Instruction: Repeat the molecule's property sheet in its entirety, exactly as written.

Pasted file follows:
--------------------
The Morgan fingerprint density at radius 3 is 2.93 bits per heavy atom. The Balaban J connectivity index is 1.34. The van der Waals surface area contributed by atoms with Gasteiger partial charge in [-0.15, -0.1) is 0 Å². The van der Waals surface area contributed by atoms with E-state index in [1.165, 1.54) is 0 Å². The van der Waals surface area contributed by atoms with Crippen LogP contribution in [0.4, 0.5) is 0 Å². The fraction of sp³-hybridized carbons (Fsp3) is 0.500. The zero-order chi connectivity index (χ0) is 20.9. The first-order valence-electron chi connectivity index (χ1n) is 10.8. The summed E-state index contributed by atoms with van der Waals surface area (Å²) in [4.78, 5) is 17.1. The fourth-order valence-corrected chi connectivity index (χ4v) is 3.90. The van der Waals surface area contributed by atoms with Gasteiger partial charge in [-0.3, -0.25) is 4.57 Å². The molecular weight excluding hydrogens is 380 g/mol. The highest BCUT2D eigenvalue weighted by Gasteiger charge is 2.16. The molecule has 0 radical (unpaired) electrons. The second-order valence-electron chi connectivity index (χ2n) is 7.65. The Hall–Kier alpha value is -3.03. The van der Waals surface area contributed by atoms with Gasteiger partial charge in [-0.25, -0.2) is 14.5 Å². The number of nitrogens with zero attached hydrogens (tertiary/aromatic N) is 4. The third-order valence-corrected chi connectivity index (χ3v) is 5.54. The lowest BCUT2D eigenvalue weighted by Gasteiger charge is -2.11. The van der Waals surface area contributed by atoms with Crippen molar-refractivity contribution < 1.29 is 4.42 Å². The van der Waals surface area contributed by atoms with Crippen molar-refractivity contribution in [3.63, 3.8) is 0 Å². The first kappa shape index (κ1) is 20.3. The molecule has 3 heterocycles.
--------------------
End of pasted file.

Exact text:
The Morgan fingerprint density at radius 3 is 2.93 bits per heavy atom. The Balaban J connectivity index is 1.34. The van der Waals surface area contributed by atoms with Gasteiger partial charge in [-0.15, -0.1) is 0 Å². The van der Waals surface area contributed by atoms with E-state index in [1.165, 1.54) is 0 Å². The van der Waals surface area contributed by atoms with Crippen LogP contribution in [0.4, 0.5) is 0 Å². The fraction of sp³-hybridized carbons (Fsp3) is 0.500. The zero-order chi connectivity index (χ0) is 20.9. The first-order valence-electron chi connectivity index (χ1n) is 10.8. The summed E-state index contributed by atoms with van der Waals surface area (Å²) in [4.78, 5) is 17.1. The fourth-order valence-corrected chi connectivity index (χ4v) is 3.90. The van der Waals surface area contributed by atoms with Gasteiger partial charge in [-0.3, -0.25) is 4.57 Å². The molecular weight excluding hydrogens is 380 g/mol. The highest BCUT2D eigenvalue weighted by Gasteiger charge is 2.16. The molecule has 0 radical (unpaired) electrons. The second-order valence-electron chi connectivity index (χ2n) is 7.65. The Hall–Kier alpha value is -3.03. The van der Waals surface area contributed by atoms with Gasteiger partial charge in [-0.25, -0.2) is 14.5 Å². The number of nitrogens with zero attached hydrogens (tertiary/aromatic N) is 4. The third-order valence-corrected chi connectivity index (χ3v) is 5.54. The lowest BCUT2D eigenvalue weighted by Gasteiger charge is -2.11. The van der Waals surface area contributed by atoms with Crippen molar-refractivity contribution < 1.29 is 4.42 Å². The van der Waals surface area contributed by atoms with Crippen molar-refractivity contribution in [3.63, 3.8) is 0 Å². The first kappa shape index (κ1) is 20.3. The molecule has 3 heterocycles.